“We have a zero tolerance,” he said. “We pass out duties in a professional manner and we expect that in return.”
Running a farm
Inmates are allowed to do about everything that is done on a farm, including using tools like wrenches and welders, and driving tractors to and from the fields.
Each tool and each wrench is marked and must be returned to its proper place. This is a security measure to ensure nothing comes up missing.
More experienced inmates are permitted to drive tractors and do some field work, but they are limited to the field where staff sends them and they are closely monitored with radios and law enforcement vehicles.
Clouser has a map that has each field numbered and colored, and inmates are instructed exactly where they’re to go. If a tractor breaks down or something goes wrong, the inmate must stay with the equipment and is prohibited from walking back to the prison or seeking help from a residence.
The type of work being done depends on the season and the weather. When it’s fit, they work outside; when it’s not, they work on equipment and with the cattle.
“Any jobs we assign the inmates, if we wouldn’t do them, we won’t ask them to do them,” Clouser said.
The farm uses tractors and machines for big jobs, but it also relies on the abundant supply of manual labor. Instead of unloaders, they use what Clouser calls “armstrong unloaders,” or bare hands, to do things like shovel silage and move feed, as well as gardening.
During the winter, the inmates focus on the cattle and preparing the better ones to be exhibited and auctioned for seedstock.
This year, prison staff took a few of the bulls from the herd to the Ohio Beef Expo in Columbus, where they were sold. The inmates do not exhibit the animals, but they do a lot of the work in getting the animal broke so it will stand and lead.
Also in winter, the inmates focus on repairing equipment and getting ready for the new growing season. They change oil and filters, paint equipment, and just recently installed two new clutches into tractors.
Some of the equipment — especially tractors — has outgrown the storage space, and inmates are currently helping to build a new shed.
Recently, a few inmates who had mechanical backgrounds designed and constructed a piece of equipment that attaches to the front of a tractor and scoops liquefied manure. The “poop scoop” as they call it, uses a cut tire and some metal parts that inmates welded together.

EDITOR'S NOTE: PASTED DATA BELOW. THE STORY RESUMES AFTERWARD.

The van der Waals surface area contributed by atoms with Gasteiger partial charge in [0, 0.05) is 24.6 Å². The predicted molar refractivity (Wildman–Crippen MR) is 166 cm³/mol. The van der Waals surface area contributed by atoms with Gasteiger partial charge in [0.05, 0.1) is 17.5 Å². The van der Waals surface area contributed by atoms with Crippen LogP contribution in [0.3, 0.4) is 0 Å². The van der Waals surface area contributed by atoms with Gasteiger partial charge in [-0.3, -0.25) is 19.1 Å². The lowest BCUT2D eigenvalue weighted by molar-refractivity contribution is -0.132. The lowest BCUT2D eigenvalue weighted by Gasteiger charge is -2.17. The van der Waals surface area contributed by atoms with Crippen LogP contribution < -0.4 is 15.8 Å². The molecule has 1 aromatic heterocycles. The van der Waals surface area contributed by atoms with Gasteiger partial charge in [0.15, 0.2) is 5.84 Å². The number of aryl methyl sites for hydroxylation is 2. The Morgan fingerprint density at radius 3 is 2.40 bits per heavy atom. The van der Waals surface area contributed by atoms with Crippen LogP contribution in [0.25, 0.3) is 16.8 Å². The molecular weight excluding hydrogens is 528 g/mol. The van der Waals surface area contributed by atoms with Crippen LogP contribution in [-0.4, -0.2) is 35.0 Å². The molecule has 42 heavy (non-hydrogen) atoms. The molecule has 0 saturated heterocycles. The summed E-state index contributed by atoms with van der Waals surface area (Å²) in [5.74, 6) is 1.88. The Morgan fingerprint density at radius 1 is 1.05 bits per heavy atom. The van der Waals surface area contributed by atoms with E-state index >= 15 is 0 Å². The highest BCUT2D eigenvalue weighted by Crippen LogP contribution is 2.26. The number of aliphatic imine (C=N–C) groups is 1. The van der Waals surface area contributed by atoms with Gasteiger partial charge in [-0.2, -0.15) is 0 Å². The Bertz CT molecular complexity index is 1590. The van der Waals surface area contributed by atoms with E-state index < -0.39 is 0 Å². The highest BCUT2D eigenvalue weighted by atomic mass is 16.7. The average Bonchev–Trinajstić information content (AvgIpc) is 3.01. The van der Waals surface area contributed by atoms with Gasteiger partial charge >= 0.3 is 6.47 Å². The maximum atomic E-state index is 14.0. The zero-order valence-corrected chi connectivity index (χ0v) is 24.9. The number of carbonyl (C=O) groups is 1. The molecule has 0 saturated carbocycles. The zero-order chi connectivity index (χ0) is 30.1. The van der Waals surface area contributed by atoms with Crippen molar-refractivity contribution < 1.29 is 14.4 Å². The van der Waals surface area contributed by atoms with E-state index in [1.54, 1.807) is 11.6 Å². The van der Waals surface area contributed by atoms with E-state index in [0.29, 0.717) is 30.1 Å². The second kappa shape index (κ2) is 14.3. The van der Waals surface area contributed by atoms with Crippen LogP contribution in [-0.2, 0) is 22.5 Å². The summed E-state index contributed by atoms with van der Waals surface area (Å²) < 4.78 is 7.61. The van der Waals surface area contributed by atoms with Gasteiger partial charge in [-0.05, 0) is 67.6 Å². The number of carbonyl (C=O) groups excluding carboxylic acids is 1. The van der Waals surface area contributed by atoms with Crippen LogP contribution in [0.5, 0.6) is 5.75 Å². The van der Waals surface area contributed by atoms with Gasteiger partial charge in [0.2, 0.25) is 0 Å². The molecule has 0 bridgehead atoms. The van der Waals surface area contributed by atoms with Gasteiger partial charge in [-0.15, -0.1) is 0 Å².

“Equipment guys are the best to have,” Clouser said, noting they pay attention to gauges and take good care of the machines.
Different inmates excel at different tasks, and some need more help than others. Clouser said if he can get them to do 60-70 percent of what a regular farmhand could do, he’s happy.
“They’ll pull a complete turnaround,” said one of Clouser’s farm coordinators. “You see it every day in a way.”
Often, the inmates’ interest in farming grows during the experience, and there are some who, when they’re released, want to go work on a farm.
The inmates are paid a small amount for their work. But their biggest gain is in education and new freedoms.
“No question goes unanswered here,” Clouser said. “If an inmate asks us a question and we don’t know what the answer is, we’ll find out and tell them.”
Clouser and his staff enjoy watching the inmates learn and better themselves. He said it’s rewarding just to see a guy understand the different kinds of wrenches and how each is used.
And, they’re teaching work ethic in general — things like “get here on time, take pride in your job, do your job,” Tobin said.
“Once you get them established, some of these guys do work seven days a week, 365 days,” said Charlie Moore, a farm coordinator who helps with the produce operation.
The experience is rehabilitating, which is exactly what corrections personnel want it to be.
“The knowledge they gain, whether they use it for farming or just in general life is invaluable,” Clouser said. “We correct them and get their attitude back to where they should be before they’re released.”
What they enjoy most is the feeling of being free, even though they’re still technically in prison.